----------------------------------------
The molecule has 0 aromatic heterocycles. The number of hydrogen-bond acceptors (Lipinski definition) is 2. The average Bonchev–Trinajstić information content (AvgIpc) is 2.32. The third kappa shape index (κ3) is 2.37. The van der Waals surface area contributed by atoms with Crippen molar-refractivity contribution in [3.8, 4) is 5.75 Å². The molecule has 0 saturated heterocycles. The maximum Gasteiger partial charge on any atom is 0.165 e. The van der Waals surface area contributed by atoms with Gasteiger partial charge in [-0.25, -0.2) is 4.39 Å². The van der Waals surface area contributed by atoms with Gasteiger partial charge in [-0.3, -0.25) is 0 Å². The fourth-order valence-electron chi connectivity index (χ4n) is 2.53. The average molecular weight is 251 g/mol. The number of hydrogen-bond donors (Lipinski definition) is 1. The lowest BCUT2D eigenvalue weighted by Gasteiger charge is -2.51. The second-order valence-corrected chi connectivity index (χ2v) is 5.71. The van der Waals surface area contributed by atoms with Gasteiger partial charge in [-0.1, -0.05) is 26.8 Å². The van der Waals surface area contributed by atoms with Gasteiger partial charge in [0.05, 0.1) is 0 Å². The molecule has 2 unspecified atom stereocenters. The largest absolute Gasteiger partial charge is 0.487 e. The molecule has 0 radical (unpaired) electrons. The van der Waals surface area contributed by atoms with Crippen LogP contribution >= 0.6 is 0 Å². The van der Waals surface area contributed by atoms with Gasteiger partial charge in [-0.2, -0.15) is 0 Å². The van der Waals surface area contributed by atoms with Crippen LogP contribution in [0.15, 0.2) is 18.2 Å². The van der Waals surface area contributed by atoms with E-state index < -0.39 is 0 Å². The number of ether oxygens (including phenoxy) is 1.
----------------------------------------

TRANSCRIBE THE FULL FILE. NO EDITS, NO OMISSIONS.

The molecule has 0 aromatic heterocycles. The number of hydrogen-bond acceptors (Lipinski definition) is 2. The average Bonchev–Trinajstić information content (AvgIpc) is 2.32. The third kappa shape index (κ3) is 2.37. The van der Waals surface area contributed by atoms with Crippen molar-refractivity contribution in [3.8, 4) is 5.75 Å². The molecule has 0 saturated heterocycles. The maximum Gasteiger partial charge on any atom is 0.165 e. The van der Waals surface area contributed by atoms with Gasteiger partial charge in [-0.25, -0.2) is 4.39 Å². The van der Waals surface area contributed by atoms with Gasteiger partial charge in [-0.3, -0.25) is 0 Å². The fourth-order valence-electron chi connectivity index (χ4n) is 2.53. The average molecular weight is 251 g/mol. The number of hydrogen-bond donors (Lipinski definition) is 1. The lowest BCUT2D eigenvalue weighted by Gasteiger charge is -2.51. The second-order valence-corrected chi connectivity index (χ2v) is 5.71. The van der Waals surface area contributed by atoms with Gasteiger partial charge in [-0.1, -0.05) is 26.8 Å². The van der Waals surface area contributed by atoms with Gasteiger partial charge in [0.05, 0.1) is 0 Å². The molecule has 2 unspecified atom stereocenters. The largest absolute Gasteiger partial charge is 0.487 e. The molecule has 0 radical (unpaired) electrons. The van der Waals surface area contributed by atoms with Crippen LogP contribution >= 0.6 is 0 Å². The van der Waals surface area contributed by atoms with Gasteiger partial charge in [-0.2, -0.15) is 0 Å². The van der Waals surface area contributed by atoms with Crippen LogP contribution in [0.15, 0.2) is 18.2 Å². The van der Waals surface area contributed by atoms with E-state index < -0.39 is 0 Å². The number of ether oxygens (including phenoxy) is 1.